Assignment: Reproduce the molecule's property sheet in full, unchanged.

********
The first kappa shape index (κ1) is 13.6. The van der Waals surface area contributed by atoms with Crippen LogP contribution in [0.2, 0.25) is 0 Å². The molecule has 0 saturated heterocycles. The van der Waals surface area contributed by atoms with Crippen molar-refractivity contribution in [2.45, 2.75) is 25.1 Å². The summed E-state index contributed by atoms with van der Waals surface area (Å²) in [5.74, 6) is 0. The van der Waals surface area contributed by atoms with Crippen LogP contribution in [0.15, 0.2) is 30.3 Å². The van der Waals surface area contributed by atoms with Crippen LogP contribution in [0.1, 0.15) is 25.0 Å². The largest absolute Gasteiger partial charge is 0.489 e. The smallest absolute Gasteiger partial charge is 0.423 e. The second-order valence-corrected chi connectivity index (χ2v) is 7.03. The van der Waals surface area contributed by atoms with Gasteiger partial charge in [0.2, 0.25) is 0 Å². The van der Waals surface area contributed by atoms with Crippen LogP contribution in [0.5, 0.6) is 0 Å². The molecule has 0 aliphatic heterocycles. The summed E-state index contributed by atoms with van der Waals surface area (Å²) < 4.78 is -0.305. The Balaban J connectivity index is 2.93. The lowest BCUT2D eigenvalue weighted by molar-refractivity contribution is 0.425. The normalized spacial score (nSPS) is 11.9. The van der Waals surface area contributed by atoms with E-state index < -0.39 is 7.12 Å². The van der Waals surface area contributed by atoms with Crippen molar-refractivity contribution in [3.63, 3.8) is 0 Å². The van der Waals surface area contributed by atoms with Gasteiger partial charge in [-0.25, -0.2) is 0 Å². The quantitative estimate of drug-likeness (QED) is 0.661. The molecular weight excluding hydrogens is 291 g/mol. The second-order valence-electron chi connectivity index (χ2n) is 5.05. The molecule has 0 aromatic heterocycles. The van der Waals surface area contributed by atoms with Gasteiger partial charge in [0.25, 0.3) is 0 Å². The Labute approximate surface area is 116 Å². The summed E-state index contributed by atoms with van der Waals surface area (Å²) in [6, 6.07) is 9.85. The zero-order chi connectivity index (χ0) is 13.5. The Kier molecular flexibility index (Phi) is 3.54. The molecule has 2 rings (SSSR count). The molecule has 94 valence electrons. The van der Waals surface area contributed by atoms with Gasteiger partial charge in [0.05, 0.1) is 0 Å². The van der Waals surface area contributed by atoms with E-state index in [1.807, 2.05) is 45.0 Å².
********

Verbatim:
The first kappa shape index (κ1) is 13.6. The van der Waals surface area contributed by atoms with Crippen LogP contribution in [0.2, 0.25) is 0 Å². The molecule has 0 saturated heterocycles. The van der Waals surface area contributed by atoms with Crippen molar-refractivity contribution in [2.45, 2.75) is 25.1 Å². The summed E-state index contributed by atoms with van der Waals surface area (Å²) in [5.74, 6) is 0. The van der Waals surface area contributed by atoms with Crippen LogP contribution in [0.15, 0.2) is 30.3 Å². The van der Waals surface area contributed by atoms with Crippen LogP contribution in [0.1, 0.15) is 25.0 Å². The largest absolute Gasteiger partial charge is 0.489 e. The smallest absolute Gasteiger partial charge is 0.423 e. The second-order valence-corrected chi connectivity index (χ2v) is 7.03. The van der Waals surface area contributed by atoms with Gasteiger partial charge in [0.2, 0.25) is 0 Å². The van der Waals surface area contributed by atoms with Crippen LogP contribution in [0.5, 0.6) is 0 Å². The molecule has 0 aliphatic heterocycles. The summed E-state index contributed by atoms with van der Waals surface area (Å²) < 4.78 is -0.305. The Balaban J connectivity index is 2.93. The lowest BCUT2D eigenvalue weighted by molar-refractivity contribution is 0.425. The normalized spacial score (nSPS) is 11.9. The van der Waals surface area contributed by atoms with E-state index < -0.39 is 7.12 Å². The van der Waals surface area contributed by atoms with Crippen molar-refractivity contribution in [3.63, 3.8) is 0 Å². The van der Waals surface area contributed by atoms with Gasteiger partial charge in [-0.25, -0.2) is 0 Å². The quantitative estimate of drug-likeness (QED) is 0.661. The molecular weight excluding hydrogens is 291 g/mol. The second-order valence-electron chi connectivity index (χ2n) is 5.05. The molecule has 0 aromatic heterocycles. The van der Waals surface area contributed by atoms with Gasteiger partial charge in [0.25, 0.3) is 0 Å². The Labute approximate surface area is 116 Å². The summed E-state index contributed by atoms with van der Waals surface area (Å²) in [6, 6.07) is 9.85. The zero-order chi connectivity index (χ0) is 13.5. The Kier molecular flexibility index (Phi) is 3.54. The molecule has 2 rings (SSSR count). The molecule has 94 valence electrons. The van der Waals surface area contributed by atoms with Gasteiger partial charge in [0.05, 0.1) is 0 Å². The van der Waals surface area contributed by atoms with E-state index in [1.807, 2.05) is 45.0 Å².